Indentured Migration in America's Great Basin: An Observation in Strategic Behavior in Cooperative Exchanges
AbstractThe Perpetual Emigrating Fund was a 19th century form of indentured migration that assisted European immigrants to America's Great Basin. Immigrants signed future contracts against their Great Basin labor to repay migration loans. The Fund encountered high monitoring costs to enforce contracts in rural areas. In the absence of a strong legal system, the Fund developed a series of enforcement mechanisms that relied on social norms and morays. Hence, the Perpetual Emigrating Fund demonstrates the success and failures of an institution that attempted to remain solvent with imperfect contracts and enforcement mechanisms.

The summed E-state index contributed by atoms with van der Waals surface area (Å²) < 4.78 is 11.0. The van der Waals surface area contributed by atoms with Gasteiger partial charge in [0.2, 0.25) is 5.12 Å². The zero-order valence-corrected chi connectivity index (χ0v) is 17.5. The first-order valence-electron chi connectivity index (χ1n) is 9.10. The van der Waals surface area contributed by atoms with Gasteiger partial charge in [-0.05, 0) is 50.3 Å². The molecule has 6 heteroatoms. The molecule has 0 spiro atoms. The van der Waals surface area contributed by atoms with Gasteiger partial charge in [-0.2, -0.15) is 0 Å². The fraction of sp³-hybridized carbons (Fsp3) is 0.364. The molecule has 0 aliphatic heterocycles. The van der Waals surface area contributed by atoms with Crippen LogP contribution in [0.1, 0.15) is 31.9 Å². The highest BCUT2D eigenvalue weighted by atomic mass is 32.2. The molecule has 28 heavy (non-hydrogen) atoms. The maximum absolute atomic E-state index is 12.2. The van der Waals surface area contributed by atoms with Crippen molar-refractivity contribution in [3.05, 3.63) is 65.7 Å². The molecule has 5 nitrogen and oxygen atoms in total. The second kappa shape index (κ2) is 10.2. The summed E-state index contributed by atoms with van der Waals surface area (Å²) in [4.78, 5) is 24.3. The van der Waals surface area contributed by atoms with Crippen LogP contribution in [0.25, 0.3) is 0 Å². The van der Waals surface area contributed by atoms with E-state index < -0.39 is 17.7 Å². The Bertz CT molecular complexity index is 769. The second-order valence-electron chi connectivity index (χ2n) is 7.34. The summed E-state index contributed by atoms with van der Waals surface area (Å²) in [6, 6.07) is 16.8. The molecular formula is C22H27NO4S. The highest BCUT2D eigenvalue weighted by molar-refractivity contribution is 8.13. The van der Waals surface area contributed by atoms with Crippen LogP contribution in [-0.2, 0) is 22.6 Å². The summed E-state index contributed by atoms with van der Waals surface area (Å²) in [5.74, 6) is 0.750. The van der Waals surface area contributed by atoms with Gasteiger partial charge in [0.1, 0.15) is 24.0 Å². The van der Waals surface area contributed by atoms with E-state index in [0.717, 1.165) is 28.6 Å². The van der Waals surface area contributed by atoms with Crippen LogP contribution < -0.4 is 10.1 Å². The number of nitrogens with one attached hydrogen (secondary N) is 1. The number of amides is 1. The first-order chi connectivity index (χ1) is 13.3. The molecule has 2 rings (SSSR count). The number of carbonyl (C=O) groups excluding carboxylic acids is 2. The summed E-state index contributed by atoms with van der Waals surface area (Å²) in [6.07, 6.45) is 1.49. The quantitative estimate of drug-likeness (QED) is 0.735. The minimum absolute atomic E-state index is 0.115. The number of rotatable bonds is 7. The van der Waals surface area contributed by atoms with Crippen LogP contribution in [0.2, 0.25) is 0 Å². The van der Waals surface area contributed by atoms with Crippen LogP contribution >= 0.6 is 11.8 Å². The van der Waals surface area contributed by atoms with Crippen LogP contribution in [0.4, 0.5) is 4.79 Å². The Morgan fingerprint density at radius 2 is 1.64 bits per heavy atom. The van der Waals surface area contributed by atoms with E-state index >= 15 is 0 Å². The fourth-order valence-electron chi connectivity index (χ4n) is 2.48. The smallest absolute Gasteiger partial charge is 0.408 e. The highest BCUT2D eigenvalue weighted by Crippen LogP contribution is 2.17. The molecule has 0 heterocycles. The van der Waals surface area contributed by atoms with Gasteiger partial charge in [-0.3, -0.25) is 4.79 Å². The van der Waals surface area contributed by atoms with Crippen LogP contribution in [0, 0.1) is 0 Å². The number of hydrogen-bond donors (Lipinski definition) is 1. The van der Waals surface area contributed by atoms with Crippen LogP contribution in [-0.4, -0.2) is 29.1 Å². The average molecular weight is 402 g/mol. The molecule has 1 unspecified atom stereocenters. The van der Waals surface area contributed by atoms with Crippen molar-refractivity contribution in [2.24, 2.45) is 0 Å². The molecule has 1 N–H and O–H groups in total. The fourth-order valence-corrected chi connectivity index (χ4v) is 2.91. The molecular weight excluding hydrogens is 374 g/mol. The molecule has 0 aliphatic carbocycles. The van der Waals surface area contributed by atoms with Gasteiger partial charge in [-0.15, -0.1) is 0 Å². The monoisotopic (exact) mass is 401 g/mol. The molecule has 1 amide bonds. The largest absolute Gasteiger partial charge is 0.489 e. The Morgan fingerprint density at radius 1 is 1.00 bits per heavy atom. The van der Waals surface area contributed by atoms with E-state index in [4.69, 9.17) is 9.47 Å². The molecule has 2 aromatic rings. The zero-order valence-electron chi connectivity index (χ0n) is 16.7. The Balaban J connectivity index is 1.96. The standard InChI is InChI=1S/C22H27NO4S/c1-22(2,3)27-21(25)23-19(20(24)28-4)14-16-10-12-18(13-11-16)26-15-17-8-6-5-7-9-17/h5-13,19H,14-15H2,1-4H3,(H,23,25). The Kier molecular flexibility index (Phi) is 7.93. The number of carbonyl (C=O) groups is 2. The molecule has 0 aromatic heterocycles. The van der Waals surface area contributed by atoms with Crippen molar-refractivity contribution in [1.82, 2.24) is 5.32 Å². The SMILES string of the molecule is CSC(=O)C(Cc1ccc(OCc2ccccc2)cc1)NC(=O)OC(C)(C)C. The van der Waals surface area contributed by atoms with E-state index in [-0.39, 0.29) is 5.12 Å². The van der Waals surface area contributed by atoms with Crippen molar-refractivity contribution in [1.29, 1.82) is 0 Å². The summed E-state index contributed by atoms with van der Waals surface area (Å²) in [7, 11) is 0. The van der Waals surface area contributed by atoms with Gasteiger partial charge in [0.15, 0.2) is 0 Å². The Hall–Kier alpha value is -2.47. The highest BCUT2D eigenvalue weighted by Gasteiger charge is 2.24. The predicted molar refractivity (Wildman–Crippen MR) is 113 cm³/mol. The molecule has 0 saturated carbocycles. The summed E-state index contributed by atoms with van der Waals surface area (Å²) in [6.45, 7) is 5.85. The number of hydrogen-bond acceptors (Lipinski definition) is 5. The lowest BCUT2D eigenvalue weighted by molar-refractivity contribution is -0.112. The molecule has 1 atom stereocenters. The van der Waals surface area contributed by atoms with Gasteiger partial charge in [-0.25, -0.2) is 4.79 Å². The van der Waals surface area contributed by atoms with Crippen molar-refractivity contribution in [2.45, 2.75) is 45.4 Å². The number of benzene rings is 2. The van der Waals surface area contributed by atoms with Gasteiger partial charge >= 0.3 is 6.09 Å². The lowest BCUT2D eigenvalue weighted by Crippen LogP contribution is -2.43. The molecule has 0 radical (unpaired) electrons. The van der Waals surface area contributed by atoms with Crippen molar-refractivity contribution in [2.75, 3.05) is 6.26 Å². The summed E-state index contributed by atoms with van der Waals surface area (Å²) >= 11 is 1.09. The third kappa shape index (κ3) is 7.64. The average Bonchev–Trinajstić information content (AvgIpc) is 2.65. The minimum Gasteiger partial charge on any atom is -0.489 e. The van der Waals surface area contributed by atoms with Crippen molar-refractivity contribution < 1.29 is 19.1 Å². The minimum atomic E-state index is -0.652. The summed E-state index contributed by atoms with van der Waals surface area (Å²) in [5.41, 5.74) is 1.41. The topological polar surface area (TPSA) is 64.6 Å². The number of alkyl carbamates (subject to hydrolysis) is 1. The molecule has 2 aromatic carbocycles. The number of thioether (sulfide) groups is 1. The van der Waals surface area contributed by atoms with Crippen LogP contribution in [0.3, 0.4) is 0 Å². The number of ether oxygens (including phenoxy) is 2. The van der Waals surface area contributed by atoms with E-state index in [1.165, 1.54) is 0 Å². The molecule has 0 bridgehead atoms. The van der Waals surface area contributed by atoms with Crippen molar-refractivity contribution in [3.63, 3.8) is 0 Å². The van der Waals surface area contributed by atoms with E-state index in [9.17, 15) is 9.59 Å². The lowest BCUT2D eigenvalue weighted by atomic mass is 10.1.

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Bibliographic InfoArticle provided by Mohr Siebeck, Tübingen in its journal Journal of Institutional and Theoretical Economics.
Volume (Year): 157 (2001)
Issue (Month): 4 (December)
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